Gavi, the Vaccine Alliance, has approved an investment to support the launch, procurement, and delivery of malaria vaccines in Gavi-eligible countries in Sub-Saharan Africa in 2022-2025.

This additional tool in the battle against malaria will be implemented with an initial investment of US$ 155.7 million from 2022 to 2025. The addition of the RTS,S malaria vaccine to presently approved malaria control strategies could assist Africa – the continent with the highest malaria load – reduce infant mortality.

“The Gavi Board’s approval of funding for a new malaria immunization program gives me tremendous hope,” stated José Manuel Barroso, Chair of the Gavi Board. “We are better prepared to confront this devastating illness thanks to the global health community’s combined efforts, and if the vaccine is pushed out at scale, we will be able to help prevent millions of lives.”

Following today’s announcement, a series of important following steps must be completed before the vaccine may be distributed to Gavi-supported nations. This includes technical guidelines on how to use the vaccine in conjunction with other malaria interventions, vaccine procurement, and the opening of the financing window to allow applications from Gavi-supported countries.

The approval of the funding follows WHO’s recommendation for wider routine use of the RTS,S malaria vaccine on 6 October 2021. African countries played a critical role in the positive recommendation, as it was based on data gathered trough the Malaria Vaccine Implementation Programme (MVIP) which took place in Kenya, Ghana and Malawi over a two-year period and a clinical trial around the seasonal delivery of the vaccine in Mali and Burkina Faso. The vaccine received a positive scientific opinion from the European Medicines Agency (EMA) under its article 58 for medicines for use outside of the EU in 2015.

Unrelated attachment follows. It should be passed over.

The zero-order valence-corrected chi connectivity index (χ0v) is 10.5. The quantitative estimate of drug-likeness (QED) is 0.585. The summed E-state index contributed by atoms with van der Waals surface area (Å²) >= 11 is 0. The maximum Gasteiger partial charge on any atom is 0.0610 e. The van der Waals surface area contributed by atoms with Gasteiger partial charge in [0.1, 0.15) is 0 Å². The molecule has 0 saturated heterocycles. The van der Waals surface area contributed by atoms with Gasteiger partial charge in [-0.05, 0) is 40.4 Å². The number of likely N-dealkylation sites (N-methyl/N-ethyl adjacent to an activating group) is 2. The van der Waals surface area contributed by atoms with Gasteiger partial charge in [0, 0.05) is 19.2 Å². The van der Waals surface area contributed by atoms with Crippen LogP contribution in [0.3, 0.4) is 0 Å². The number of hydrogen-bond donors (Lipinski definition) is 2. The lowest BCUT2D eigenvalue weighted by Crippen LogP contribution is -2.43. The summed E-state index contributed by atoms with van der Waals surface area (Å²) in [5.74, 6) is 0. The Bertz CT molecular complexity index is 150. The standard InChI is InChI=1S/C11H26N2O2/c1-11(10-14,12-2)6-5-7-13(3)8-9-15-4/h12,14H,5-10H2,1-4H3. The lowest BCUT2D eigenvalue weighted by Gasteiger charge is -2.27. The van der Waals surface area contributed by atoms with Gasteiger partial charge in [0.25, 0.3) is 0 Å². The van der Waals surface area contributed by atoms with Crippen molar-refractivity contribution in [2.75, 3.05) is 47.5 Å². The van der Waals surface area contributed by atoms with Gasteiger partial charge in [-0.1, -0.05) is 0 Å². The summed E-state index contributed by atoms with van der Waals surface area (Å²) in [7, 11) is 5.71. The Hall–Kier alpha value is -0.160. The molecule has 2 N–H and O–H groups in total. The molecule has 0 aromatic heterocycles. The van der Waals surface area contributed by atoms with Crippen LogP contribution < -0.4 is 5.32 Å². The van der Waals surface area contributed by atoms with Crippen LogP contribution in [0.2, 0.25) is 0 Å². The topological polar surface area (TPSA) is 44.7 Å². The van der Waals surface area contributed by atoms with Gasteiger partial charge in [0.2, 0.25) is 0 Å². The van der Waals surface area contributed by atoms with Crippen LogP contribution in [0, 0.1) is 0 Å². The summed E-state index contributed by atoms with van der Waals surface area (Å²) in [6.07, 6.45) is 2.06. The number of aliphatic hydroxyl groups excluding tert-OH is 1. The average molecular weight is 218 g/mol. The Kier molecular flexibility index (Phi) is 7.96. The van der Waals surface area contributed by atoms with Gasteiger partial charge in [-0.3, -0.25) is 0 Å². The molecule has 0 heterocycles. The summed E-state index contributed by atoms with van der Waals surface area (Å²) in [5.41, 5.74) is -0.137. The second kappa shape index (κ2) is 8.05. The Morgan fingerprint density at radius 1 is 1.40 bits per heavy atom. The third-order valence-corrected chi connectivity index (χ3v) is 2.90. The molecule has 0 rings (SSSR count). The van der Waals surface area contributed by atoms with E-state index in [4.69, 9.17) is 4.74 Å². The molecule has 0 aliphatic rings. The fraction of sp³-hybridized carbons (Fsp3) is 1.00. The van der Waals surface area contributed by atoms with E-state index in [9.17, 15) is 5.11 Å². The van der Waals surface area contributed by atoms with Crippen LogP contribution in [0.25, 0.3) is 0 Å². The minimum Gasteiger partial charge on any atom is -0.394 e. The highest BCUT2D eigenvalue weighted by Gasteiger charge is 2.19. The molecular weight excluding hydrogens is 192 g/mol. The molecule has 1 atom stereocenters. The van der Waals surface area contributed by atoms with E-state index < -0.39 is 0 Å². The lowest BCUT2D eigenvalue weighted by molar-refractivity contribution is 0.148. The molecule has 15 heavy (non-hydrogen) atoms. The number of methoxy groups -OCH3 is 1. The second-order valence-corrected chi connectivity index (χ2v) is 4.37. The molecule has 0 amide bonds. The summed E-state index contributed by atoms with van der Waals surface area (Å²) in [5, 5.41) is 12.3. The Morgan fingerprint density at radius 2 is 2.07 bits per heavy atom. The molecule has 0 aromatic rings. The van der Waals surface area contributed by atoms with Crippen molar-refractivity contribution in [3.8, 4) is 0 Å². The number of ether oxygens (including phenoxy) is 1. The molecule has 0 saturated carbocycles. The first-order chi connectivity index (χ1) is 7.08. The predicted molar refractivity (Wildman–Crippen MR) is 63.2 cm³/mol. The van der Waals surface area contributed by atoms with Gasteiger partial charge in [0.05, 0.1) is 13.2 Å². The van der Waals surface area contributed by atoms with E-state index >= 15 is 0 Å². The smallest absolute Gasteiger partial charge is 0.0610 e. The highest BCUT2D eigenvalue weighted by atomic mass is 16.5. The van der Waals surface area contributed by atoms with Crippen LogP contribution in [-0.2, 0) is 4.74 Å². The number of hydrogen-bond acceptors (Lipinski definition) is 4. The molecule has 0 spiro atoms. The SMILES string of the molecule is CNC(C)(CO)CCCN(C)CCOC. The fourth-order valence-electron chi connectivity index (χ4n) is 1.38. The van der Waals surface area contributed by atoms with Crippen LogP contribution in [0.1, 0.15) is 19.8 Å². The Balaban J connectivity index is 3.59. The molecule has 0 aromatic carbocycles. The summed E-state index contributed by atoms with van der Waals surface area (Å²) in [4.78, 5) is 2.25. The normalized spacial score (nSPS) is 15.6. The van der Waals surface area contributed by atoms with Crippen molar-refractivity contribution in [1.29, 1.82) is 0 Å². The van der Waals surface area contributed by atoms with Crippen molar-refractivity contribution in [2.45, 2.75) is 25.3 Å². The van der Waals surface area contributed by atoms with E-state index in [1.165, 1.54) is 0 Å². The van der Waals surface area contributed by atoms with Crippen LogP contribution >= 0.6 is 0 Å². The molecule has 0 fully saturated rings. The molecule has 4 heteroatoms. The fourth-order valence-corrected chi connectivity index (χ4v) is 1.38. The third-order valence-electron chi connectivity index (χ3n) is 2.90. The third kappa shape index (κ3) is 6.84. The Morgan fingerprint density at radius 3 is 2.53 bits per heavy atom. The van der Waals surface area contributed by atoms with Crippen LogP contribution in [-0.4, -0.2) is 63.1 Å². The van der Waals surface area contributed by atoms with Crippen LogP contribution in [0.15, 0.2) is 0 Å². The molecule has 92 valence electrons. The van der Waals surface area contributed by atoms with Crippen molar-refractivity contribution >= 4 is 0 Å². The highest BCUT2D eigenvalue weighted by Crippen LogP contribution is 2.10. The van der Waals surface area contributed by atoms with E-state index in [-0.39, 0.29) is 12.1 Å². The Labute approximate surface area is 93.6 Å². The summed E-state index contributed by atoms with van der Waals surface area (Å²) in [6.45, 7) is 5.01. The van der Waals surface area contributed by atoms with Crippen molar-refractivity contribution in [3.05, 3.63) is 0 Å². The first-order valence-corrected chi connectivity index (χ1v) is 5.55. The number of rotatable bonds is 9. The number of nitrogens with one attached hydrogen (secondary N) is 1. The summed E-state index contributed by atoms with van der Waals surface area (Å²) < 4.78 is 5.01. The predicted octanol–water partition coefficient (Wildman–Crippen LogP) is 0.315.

“Ghana, together with several countries on the continent, is proud to have been involved in the pilot program and the development of the first approved malaria vaccine, and today we welcome the decision made by the Gavi board to invest in the malaria vaccine programme. We must now work together to ensure children across the continent can benefit from this additional malaria intervention,” said Hon. Kwaku Agyeman-Manu, Minister of Health of Ghana

Following the WHO’s recommendation for greater routine use of the RTS,S malaria vaccine on October 6, 2021, the money was approved. The good recommendation was based on data acquired through the Malaria Vaccine Implementation Programme (MVIP), which took place over a two-year period in Kenya, Ghana, and Malawi, as well as a clinical trial around the vaccine’s seasonal administration in Mali and Burkina Faso. In 2015, the European Medicines Agency (EMA) gave the vaccine a favourable scientific opinion under its article 58 for medicines used outside the EU.

“Ghana, along with several other African countries, is happy to have participated in the pilot program and creation of the first authorized malaria vaccine, and we applaud the Gavi board’s decision to invest in the malaria vaccine program today.” “Now we must work together to ensure that children across the continent benefit from this additional malaria intervention,” stated Ghana’s Minister of Health, Hon. Kwaku Agyeman-Manu.

The malaria vaccine reached more than two-thirds of the children in the pilot countries who were not in bedsits, demonstrating that child immunization is a powerful platform for reaching vulnerable children, including those who are unreachable with current prevention interventions, and can help advance the equity agenda.

“We are ecstatic to hear of Gavi’s intention to invest in a new malaria-control technology. In regions where it has been utilized in Kenya, the RTS,S vaccine has proven to be a valuable supplement to the already recommended malaria prevention strategies. Dr Rose Jalang’o, National Vaccines and Immunization Program, Ministry of Health of Kenya, said, “We welcome the news of Gavi financing to enable greater use of this vaccine, which has the potential to save tens of thousands of young children’s lives each year on our continent.”

Malaria kills about 260 000 African children under the age of five every year, with six Gavi-eligible countries accounting for half of worldwide mortality.


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